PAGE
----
The defendant's testimony contradicted Traylor's. He testified that he stated on the first day that he did not wish to discuss the incident and that he wished to see an attorney. He testified that he asked again to see an attorney on the third day of the return trip. According to the defendant they discussed a guilty plea to murder in the second degree, thus allowing the defendant to continue his education.
The matter of admissibility of a confession in the first instance is addressed to the trial judge. Its weight and credence are addressed to the jury. Botsford v. State, 54 Ala.App. 482, 309 So. 2d 835.
This issue is governed by the principle that, where the trial judge finds on conflicting evidence that a confession, or incriminating statement, was voluntarily made, such finding will not be disturbed on appeal unless it appears contrary to the great weight of evidence or is manifestly wrong. Burks v. State, Ala.Cr.App., 353 So. 2d 539, and cases cited therein."Even where there is credible testimony to the contrary, if the evidence is fairly capable of supporting the inference that the rules of freedom and voluntariness were observed, the ruling of the trial judge need only be supported by substantial evidence and not to a moral certainty." McNair v. State, 50 Ala.App. 465, 470, 280 So. 2d 171, 176 (1973).
The trial judge did not err in his determination that the confession was knowingly and voluntarily made.
The defendant also contends that evidence of other crimes is inadmissible against an accused in a criminal case, citing Ingram v. State, 39 Ala. 247, and Hinton v. State, 280 Ala. 48, 189 So. 2d 849.
*843 On the trial of a person for the alleged commission of a particular crime, evidence of his doing another act, which itself is a crime, is not admissible if the only probative function of such evidence is to show his bad character, inclination or propensity to commit the type of crime for which he is being tried. Loggins v. State, 52 Ala.App. 204, 290 So. 2d 665 (1974). "This is a general exclusionary rule which prevents the introduction of prior criminal acts for the sole purpose of suggesting that the accused is more likely to be guilty of the crime in question . . . This exclusionary rule is simply an application of the character rule which forbids the State to prove the accused's bad character by particular deeds." Gamble, McElroy's Alabama Evidence (3rd 1977) § 69.01(1), p. 135.
An analysis of the acts in question and the purpose for which the State introduced them are essential. The defendant objected to the introduction by the State of the defendant's actions in and near the Utah bus station where he was apprehended. The defendant, using a knife, took a hostage in an effort to elude capture and to resist arrest. The evidence was introduced to put before the jury statements made by the defendant. The defendant stated to the hostage and others present, "I don't want to hurt anyone any more," and indicated that he was wanted for murder in Alabama.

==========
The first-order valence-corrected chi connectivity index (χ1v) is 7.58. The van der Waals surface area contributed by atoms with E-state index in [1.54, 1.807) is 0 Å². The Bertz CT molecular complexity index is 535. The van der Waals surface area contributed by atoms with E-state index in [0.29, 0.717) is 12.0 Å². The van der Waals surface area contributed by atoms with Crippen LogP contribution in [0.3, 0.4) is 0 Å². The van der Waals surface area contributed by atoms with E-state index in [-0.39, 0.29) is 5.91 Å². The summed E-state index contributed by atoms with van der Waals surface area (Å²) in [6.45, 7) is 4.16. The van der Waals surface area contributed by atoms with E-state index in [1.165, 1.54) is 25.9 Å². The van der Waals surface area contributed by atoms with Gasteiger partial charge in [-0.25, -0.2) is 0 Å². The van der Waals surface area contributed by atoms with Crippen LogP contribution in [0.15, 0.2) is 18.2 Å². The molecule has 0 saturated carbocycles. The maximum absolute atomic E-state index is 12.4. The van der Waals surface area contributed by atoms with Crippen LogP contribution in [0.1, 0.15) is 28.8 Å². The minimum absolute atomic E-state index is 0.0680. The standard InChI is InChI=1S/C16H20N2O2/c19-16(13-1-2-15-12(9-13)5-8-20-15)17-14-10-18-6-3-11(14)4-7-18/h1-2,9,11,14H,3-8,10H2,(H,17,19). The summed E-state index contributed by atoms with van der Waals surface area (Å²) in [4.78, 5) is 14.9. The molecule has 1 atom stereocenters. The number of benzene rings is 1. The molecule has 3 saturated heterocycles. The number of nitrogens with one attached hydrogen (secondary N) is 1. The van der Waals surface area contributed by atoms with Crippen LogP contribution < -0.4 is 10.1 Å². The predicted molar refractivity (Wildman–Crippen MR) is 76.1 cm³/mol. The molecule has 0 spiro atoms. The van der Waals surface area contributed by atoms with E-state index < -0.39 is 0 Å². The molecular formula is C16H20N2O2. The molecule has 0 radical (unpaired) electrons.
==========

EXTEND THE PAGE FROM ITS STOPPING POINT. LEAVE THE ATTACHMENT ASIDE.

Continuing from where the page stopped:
Any conduct or declaration of a person having relation to the offense he is suspected of or charged with, indicating a consciousness of guilt, is admissible evidence against him. Conley v. State, Ala.Cr. App., 354 So. 2d 1172. The acts, declarations and demeanor of the accused, before or after the offense, whether a part of the res gestae, are not admissible by him. Evans v. State, Ala.Cr.App., 338 So. 2d 1033, cert. denied Ex parte Evans, Ala., 348 So. 2d 784. The State may prove that the accused was engaged in flight to avoid prosecution. Kimbrough v. State, Ala.Cr.App., 352 So. 2d 512, certiorari denied, Ala., 352 So. 2d 516. An officer making an arrest is competent to testify as to what took place at the time the arrest was being made, and to testify regarding anything said by the defendant indicating resistance to the arrest. Nichols v. State, 27 Ala.App. 435, 173 So. 652.
The record reflects the State did not introduce the evidence of the incident in Utah for the purpose of establishing the bad character of the accused. The State introduced the evidence to show the accused's consciousness of guilt, his flight and the circumstances of his arrest, all legitimate purposes.
Appellant received a fair and impartial trial and that is all he was entitled to under the law. He was represented by able and competent lawyers whose resourcefulness, dedication and ingenuity played a great part in the sentence being not more than thirty years.
We have carefully searched the record for errors injuriously affecting the substantial rights of appellant and have found none. The judgment of conviction is, in all things, affirmed.
All the Judges concur.